Has age caught up with Hyderabad’s ageless monument? The city’s pride is falling sick often these days. If not air cracks, it is peeling of plaster or crashing of lime stucco work that bedevils Charminar at regular intervals. The historic structure raised to ward off recurring plague is itself plagued by various ailments now.
If heritage experts are to be believed Charminar has suffered damage more at the hands of the very agency tasked with its upkeep than the vagaries of nature. No wonder scaffolding has become a permanent feature at Charminar.
In recent past, crass negligence in erection of scaffolding resulted in chipping away of tiny ornamental motifs. During August 2001 two niches on the south western minar of the monument suffered badly and the intricate jali work got smashed when the scaffolding was forced through them. The monumental neglect continues.
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The project to restore the grandeur of Charminar is getting as hoary as the monument itself. More than two decades after the Charminar Pedestrianisation Project (CPP) was launched with much fanfare, the landmark still awaits redemption. Though it has got respite in recent times from the relentless movement of heavy vehicles, an unhindered view of Charminar remains a pipedream.
The legendary edifice built in 1590-1591 has many stories associated with it. The 5th Qutb Shahi king, Mohammed Quli Qutb Shah, is believed to have gifted this lime-mortar structure to his sweetheart, Bhagmati. According to the author of Tuzk-i-Qutbshahi, Charminar was a prototype of Tazia or Taboot representing the tomb of Hazrath Imam Hussain, grandson of the Prophet of Islam. The plague was averted by fixing a huge Tazia in the centre of the city and later on the same spot Charminar was built, it is said.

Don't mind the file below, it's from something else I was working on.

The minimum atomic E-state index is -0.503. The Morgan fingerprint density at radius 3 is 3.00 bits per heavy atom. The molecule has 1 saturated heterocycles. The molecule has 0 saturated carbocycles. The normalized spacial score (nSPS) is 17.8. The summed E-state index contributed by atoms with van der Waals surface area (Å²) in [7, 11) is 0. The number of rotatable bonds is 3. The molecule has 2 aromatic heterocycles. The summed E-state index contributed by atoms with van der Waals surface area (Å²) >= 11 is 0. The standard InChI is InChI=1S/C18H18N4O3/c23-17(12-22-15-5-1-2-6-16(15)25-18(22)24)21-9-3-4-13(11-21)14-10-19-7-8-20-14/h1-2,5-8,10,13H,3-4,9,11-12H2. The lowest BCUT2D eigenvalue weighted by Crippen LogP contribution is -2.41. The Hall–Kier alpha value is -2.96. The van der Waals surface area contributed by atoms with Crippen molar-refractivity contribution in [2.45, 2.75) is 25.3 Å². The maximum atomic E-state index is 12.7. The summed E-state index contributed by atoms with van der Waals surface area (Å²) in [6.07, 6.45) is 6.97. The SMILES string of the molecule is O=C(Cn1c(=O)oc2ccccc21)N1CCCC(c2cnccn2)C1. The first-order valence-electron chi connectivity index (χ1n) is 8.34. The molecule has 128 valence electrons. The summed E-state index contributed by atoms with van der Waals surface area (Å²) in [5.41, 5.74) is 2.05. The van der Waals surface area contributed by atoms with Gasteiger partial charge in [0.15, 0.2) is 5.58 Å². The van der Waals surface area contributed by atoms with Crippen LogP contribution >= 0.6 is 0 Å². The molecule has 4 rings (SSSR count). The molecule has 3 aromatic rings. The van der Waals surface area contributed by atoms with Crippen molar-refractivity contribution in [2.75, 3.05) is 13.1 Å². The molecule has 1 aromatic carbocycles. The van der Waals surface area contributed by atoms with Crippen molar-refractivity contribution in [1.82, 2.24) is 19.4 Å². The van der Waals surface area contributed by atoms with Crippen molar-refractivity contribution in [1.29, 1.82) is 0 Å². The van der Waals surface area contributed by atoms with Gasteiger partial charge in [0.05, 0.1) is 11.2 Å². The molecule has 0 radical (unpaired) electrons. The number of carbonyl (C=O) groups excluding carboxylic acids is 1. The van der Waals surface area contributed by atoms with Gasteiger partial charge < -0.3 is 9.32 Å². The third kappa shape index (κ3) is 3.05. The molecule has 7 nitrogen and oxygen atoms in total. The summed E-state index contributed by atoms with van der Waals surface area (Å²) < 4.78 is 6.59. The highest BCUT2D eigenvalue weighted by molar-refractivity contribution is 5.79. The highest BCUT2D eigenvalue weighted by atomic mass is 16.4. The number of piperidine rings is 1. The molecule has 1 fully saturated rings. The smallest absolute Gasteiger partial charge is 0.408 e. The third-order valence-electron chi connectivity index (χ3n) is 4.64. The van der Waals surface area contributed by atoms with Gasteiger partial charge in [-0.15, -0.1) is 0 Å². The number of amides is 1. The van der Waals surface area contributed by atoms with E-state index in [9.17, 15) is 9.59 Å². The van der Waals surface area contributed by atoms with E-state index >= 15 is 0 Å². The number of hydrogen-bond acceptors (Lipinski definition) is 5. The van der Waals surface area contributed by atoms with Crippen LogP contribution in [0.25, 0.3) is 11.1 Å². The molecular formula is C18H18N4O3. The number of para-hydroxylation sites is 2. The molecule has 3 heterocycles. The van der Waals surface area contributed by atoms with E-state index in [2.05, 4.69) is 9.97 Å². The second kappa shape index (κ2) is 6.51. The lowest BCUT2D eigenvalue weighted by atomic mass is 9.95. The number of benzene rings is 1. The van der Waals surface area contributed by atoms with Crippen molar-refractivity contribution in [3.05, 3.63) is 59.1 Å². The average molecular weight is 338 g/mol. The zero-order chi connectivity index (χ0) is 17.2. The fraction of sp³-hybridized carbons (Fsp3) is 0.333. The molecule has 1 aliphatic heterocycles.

There are also interesting urban myths about the monument. The four Minars of the edifice are believed to represent the four Caliphs of Islam. Grapevine has it that an underground tunnel connects Charminar to the Golconda Fort, probably an escape route for the Kings in times of emergency. A few years ago the Archaeological Survey of India took up excavation in a bid to unearth the tunnel but the trail ended a short distance away.
Some believe there is a mathematical wizardry behind the building of Charminar. The Char (four) has special significance in almost every aspect of this monument, says city historian M.A. Qaiyum. The number four in Charminar goes beyond its four slender minarets. His painstaking research shows that the monument has at least 40 notable facets the measurement of which is divisible by the number four. “And this not by coincidence but by design,” says Mr. Qaiyum.
The first structure to be built after the city was founded, Charminar was designed to occupy the centre of the city which is laid out in gridiron pattern. Subsequently other impressive edifices came up in its vicinity such as the Makkah Masjid, the Nizamia Tibbi hospital and the Chowmohalla palace.
There is unanimity among historians about Charminar being an acknowledged masterpiece of Islamic structure unique in its architectural form and typology. What strikes one about this four turreted edifice is its pure symmetry. The lofty arches measure 11 m wide and 11.5 m high on all four sides. The graceful minarets rise 56 m from ground level and 34 m from the mosque on the second floor. They have arched balconies at three levels while bulbous dome with petal shaped flutings adorn the topmost balcony.
An arcaded balcony marks the first floor where a Madrasa functioned once. The mosque above it has space for as many as 45 musallas (prayer mats).
The 149 steps on the spiral staircase, which takes one to the top floors, shows signs of wear and tear. How much did this beautiful monument cost? Hold your breath — just Rs 9 lakh or 2 lakh huns (gold coins) those days.